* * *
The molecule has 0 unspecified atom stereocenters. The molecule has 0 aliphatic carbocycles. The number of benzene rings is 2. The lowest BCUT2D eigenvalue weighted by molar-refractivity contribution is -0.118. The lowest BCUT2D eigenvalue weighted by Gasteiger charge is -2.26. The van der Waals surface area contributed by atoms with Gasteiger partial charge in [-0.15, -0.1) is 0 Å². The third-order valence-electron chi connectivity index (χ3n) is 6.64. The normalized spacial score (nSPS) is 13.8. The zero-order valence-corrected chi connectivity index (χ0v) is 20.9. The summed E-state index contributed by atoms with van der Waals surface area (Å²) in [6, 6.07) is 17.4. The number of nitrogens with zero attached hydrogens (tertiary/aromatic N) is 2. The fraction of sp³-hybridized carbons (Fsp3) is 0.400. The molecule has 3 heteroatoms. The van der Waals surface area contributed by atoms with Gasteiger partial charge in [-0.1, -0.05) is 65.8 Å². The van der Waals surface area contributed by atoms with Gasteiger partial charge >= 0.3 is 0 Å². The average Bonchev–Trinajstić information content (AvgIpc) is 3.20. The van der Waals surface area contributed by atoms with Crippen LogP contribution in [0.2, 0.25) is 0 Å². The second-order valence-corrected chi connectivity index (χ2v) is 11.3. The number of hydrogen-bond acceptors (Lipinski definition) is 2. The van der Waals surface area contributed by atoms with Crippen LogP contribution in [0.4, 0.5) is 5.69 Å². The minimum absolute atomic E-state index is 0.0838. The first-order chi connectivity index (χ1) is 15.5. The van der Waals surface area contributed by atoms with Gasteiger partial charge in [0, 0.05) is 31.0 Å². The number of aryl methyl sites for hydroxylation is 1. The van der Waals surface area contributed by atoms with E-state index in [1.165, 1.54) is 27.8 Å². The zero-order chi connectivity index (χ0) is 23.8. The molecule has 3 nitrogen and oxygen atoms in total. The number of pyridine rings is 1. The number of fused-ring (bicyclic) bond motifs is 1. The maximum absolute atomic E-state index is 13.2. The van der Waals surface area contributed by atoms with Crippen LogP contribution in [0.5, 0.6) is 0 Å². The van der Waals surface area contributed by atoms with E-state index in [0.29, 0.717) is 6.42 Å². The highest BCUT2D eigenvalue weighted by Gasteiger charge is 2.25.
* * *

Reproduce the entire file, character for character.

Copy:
The molecule has 0 unspecified atom stereocenters. The molecule has 0 aliphatic carbocycles. The number of benzene rings is 2. The lowest BCUT2D eigenvalue weighted by molar-refractivity contribution is -0.118. The lowest BCUT2D eigenvalue weighted by Gasteiger charge is -2.26. The van der Waals surface area contributed by atoms with Gasteiger partial charge in [-0.15, -0.1) is 0 Å². The third-order valence-electron chi connectivity index (χ3n) is 6.64. The normalized spacial score (nSPS) is 13.8. The zero-order valence-corrected chi connectivity index (χ0v) is 20.9. The summed E-state index contributed by atoms with van der Waals surface area (Å²) in [6, 6.07) is 17.4. The number of nitrogens with zero attached hydrogens (tertiary/aromatic N) is 2. The fraction of sp³-hybridized carbons (Fsp3) is 0.400. The molecule has 3 heteroatoms. The van der Waals surface area contributed by atoms with Gasteiger partial charge in [-0.1, -0.05) is 65.8 Å². The van der Waals surface area contributed by atoms with Gasteiger partial charge >= 0.3 is 0 Å². The average Bonchev–Trinajstić information content (AvgIpc) is 3.20. The van der Waals surface area contributed by atoms with Crippen LogP contribution in [0.2, 0.25) is 0 Å². The second-order valence-corrected chi connectivity index (χ2v) is 11.3. The number of hydrogen-bond acceptors (Lipinski definition) is 2. The van der Waals surface area contributed by atoms with Crippen LogP contribution in [0.4, 0.5) is 5.69 Å². The minimum absolute atomic E-state index is 0.0838. The first-order chi connectivity index (χ1) is 15.5. The van der Waals surface area contributed by atoms with Gasteiger partial charge in [0, 0.05) is 31.0 Å². The number of aryl methyl sites for hydroxylation is 1. The van der Waals surface area contributed by atoms with E-state index in [1.165, 1.54) is 27.8 Å². The zero-order chi connectivity index (χ0) is 23.8. The molecule has 3 nitrogen and oxygen atoms in total. The number of pyridine rings is 1. The number of fused-ring (bicyclic) bond motifs is 1. The maximum absolute atomic E-state index is 13.2. The van der Waals surface area contributed by atoms with Crippen LogP contribution in [0.5, 0.6) is 0 Å². The van der Waals surface area contributed by atoms with E-state index in [0.29, 0.717) is 6.42 Å². The highest BCUT2D eigenvalue weighted by Gasteiger charge is 2.25.